Saturday, January 14, 2012

Just beneath the waves...

On my trip up north my mom and I stumbled upon something very cool - a catwalk underneath the Avila Beach Pier! We happened to find this enchanting (and somewhat spooky) location at low tide where the waves would ebbe to show a world just below the usual waterline.

We didn't have the right equipment with us to capture the beauty that day but I was able to go back the next day, tripod in tow, and neutral density filter in hand.  The conditions weren't quite as good when I went back - the waves were bigger (causing the pier to shake a bit more) and it was a bright sunny day (which made for a more drastic contrast in light underneath the pier).

Even though it wasn't ideal I grabbed the opportunity to practice a skill that I've been longing to master - smoothing water using long shutter speeds.  I threw my camera in Manual, cranked my aperture as small as it would go (to minimize the light entering the camera and maximize my depth of field) and played with my shutter speed to find the right combination to maximize my detail in the highlights and shadows while being slow enough to smooth the water.

Here are my favorite shots:

ISO 100, 175mm, f/36, 20 sec

ISO 100, 115mm, f/36, 20 sec

ISO 100, 51mm, f/29, 20 sec

ISO 100, 24mm, f/22, 8 sec

Did you notice all of the starfish!? They were mesmerizing to me! I don't think I had ever seem them in their natural habitat before, only in aquariums.

What I learned: If I could go back and reshoot this I would choose a day that was overcast, and that the waves weren't quite as big.  (Did I mention that there was a high surf advisory when I was UNDER the pier?)

With overcast skys I could dial back my aperture a bit to my lens' sweet spot, probably around f/16 and would have gotten sharper images.

Finally, I would take a bit more time to compose my shots.  I was admittedly a bit spooked being under the pier by myself with the surf surging just a few feet below me. As a result I wasn't able to fully concentrate on what I was shooting.

Overall, I'm really happy with my images. I'm really looking forward to practicing this technique again.

Friday, January 13, 2012

Making a Photograph

Several of the photography gurus that I follow stress the difference between taking a photograph and making a photograph.  What is the difference? Taking a photo is simply pointing and shooting, hoping for the best.  Making a photograph takes time - time to carefully choose a location, paying attention to light, composing the shot, and possibly spending time in post processing to make my artistic vision a reality.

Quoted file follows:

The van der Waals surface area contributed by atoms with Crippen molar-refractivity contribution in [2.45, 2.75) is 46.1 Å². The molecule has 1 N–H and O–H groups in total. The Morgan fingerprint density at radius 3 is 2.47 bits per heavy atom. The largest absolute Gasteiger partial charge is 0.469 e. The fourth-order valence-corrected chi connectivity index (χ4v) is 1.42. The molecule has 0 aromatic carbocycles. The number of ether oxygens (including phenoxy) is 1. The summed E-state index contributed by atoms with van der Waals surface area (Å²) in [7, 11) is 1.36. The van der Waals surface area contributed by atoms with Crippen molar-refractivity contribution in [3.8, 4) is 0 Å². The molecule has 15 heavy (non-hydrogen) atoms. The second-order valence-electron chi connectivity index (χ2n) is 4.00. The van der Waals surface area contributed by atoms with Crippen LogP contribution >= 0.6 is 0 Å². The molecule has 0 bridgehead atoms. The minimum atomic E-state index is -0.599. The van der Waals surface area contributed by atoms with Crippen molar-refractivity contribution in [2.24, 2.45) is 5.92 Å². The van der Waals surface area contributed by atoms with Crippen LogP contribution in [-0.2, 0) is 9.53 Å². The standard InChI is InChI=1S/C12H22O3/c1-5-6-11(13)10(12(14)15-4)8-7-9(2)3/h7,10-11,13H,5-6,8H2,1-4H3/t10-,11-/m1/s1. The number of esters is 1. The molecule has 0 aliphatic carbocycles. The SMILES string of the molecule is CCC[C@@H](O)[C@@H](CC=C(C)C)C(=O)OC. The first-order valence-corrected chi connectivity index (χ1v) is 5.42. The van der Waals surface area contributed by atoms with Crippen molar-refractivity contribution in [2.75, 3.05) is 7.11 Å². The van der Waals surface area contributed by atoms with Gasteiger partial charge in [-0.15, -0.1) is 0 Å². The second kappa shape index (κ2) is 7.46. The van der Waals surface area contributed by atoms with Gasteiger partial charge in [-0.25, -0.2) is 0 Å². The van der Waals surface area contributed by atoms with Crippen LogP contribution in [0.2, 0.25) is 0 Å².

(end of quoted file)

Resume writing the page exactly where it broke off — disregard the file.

The following photograph was made on a day trip with my mom up Highway 1 from San Luis Obispo to Cambria and back. The shoreline at Cambria was our first stop. I pulled out my tripod, borrowed my mom's neutral density filter and made my composition.  I wasn't done there, though.  This High Dynamic Range (HDR) image is a composite of five images. Pressing the shutter was just the first step of many.

Wedgewood Accessway - Cambria, CA
Here are the original RAW images:

Why did I need five images? My goal was to capture detail in both the highlights and shadows.  In this scene capturing that range required five images.  I was able to determine this while I was shooting by watching my histogram as I modified the shutter speed. In the darkest image I made sure that the histogram wasn't touching the right side of the graph.  In the brightest image I ensured that the histogram wasn't touching the left side of the graph.

Darkest image - histogram isn't touching the right side of the graph

Brightest image - histogram isn't touching the left side of the graph

The next step in making my photograph was to combine these five images into one using Photomatix Pro.  Again, my goal was to maintain detail in both the highlights and shadows, but now in a single, composite image.

Tone-mapped image from Photomatix Pro
Once I have the tone-mapped image I can start making my artistic vision take shape. I did a bit of cropping, and added a bit of contrast, and then for the final touches I took the image into Topaz Adjust to bring out detail and color.

The finished photograph
I MADE this photograph. It is my artistic interpretation. What do you think?

Thursday, January 12, 2012

2012 is well on its way!

It is January 12, 2012 and this is my first post of the year.  That wasn't part of my plan.  I had grand ideas about posting more regularly and making a few changes in how I'm running my photography business.  Those changes are still in the works but it seems life rarely goes as planned.

I was fortunate to spend three weeks with my family on the Central Coast of California for the holidays.  It was a roller coaster of a time but I'm so glad I was able to be there. I've been home a little less than a week, now, and with the post-holiday letdown my immune system tanked and I've been down the last few days with a nasty head cold.

Tonight, I'm finally feeling a bit more like myself and decided it was time to show you at least one of the images I made while I was up north.  Thats right, I did take a bit of time to go out shooting while I was up in San Luis Obispo County.

Harmony Bicycle Diptych
I made this image (or rather images) in Harmony, CA - population 18. It is a VERY small town with a few artists' studios that are definitely worth a look (there is a coffee mug in the pottery studio that I still kick myself for not buying). I came across this old bicycle along the side of a building with weeds growing up and around it. I love the details and textures.

Now that I'm feeling better I'll get around to posting a few more of my photographs from the trip. I promise.